Alejandro Romero: “All communicators must be aware of the impact on our profession caused by technology”
Alejandro Romero recently took the role of Global CEO of LLYC, one of the largest communications consultancies in the Ibero-American world. And he did it with very ambitious plans. “Our idea is to have a company with 100 million euros in professional fees and, in the next three years, to double in size,” he says. “We will grow organically, as a result of our work, but also in an inorganic way, through acquisitions.” According to Romero, these plans are also valid for LLYC’s operation in Brazil, with an expansion of their reach in public and regulatory affairs, performance, and digital.
Currently working in 12 countries with 20 offices, LLYC has established itself as a global communication consultancy. Romero’s motto to remain relevant in a constantly changing world is to “invent the future” — understanding the paths being opened today and, based on data analysis and predictability models, inventing the future, anticipating problems, and creating efficient solutions to problems while they are surfacing.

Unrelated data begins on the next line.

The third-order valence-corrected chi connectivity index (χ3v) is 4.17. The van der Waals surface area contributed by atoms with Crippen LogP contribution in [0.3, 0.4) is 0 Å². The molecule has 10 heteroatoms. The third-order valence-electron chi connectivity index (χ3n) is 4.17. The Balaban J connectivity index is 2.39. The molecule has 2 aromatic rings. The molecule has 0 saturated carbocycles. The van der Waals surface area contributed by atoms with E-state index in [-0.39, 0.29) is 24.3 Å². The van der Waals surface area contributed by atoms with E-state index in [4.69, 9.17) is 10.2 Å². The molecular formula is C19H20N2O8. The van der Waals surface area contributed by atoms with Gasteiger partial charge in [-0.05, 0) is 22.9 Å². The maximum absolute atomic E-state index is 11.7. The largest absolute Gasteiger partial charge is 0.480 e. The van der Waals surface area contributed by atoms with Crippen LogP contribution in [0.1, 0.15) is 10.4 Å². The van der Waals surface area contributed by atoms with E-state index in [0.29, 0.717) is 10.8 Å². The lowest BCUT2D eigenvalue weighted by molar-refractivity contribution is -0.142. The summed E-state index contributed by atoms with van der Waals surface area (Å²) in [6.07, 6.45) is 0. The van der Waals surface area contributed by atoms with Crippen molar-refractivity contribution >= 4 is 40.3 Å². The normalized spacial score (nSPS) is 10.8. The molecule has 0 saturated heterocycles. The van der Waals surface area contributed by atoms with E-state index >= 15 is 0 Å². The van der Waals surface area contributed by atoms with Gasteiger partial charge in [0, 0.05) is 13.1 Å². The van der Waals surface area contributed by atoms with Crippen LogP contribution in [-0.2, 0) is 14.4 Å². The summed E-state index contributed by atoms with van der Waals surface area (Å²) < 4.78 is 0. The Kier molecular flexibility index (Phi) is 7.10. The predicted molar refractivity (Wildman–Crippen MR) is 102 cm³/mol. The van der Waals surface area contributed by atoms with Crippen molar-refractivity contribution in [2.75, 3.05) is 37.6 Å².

Aberje welcomed Romero at its headquarters for a chat with our executive director, Hamilton dos Santos. We took the opportunity to explore a little more of his plans for the future of LLYC and his vision of communication in our region.
One of LLYC’s mottos and how it structures its business is “inventing the future.” With your long global experience, especially in Latin America, what would be your recommendation for the LATAM communicator for the coming years?
All communicators – and not only Latin Americans – should be aware of the tremendous impact on our profession caused by technology. I would point to two main points of transformation.
First, we are radically migrating from prevention to predictability models, which is a radical change to communication. We move from the vision of our senses from our own experience to data analysis, using big data for decision-making. For the first time, we have tools to measure influence management and reputation management more effectively, which shows us perfectly whether there has been a change of perception.
The second great feature is the transformation in the supply of products and services. At LLYC, everything we offer to customers today was not on offer two years ago. This requires a lot of speed of adaptation and brutal flexibility. It is not in the sense of just evolving with the market and adapting, but of inventing the future. I have this phrase as a mantra. We must understand what is happening, have a vision of what will happen, and create the future based on the models of predictability.
This is our consulting model: A deep data analysis generating an analysis of territories and communities that generates influencers. From there, we identify insights that drive effective creativity and start creating content, which should be multiplatform (audiovisual, meme, GIF) and multichannel (offline and digital). These contents can be accelerated with performance, and then we measure again to see what transformation we have caused.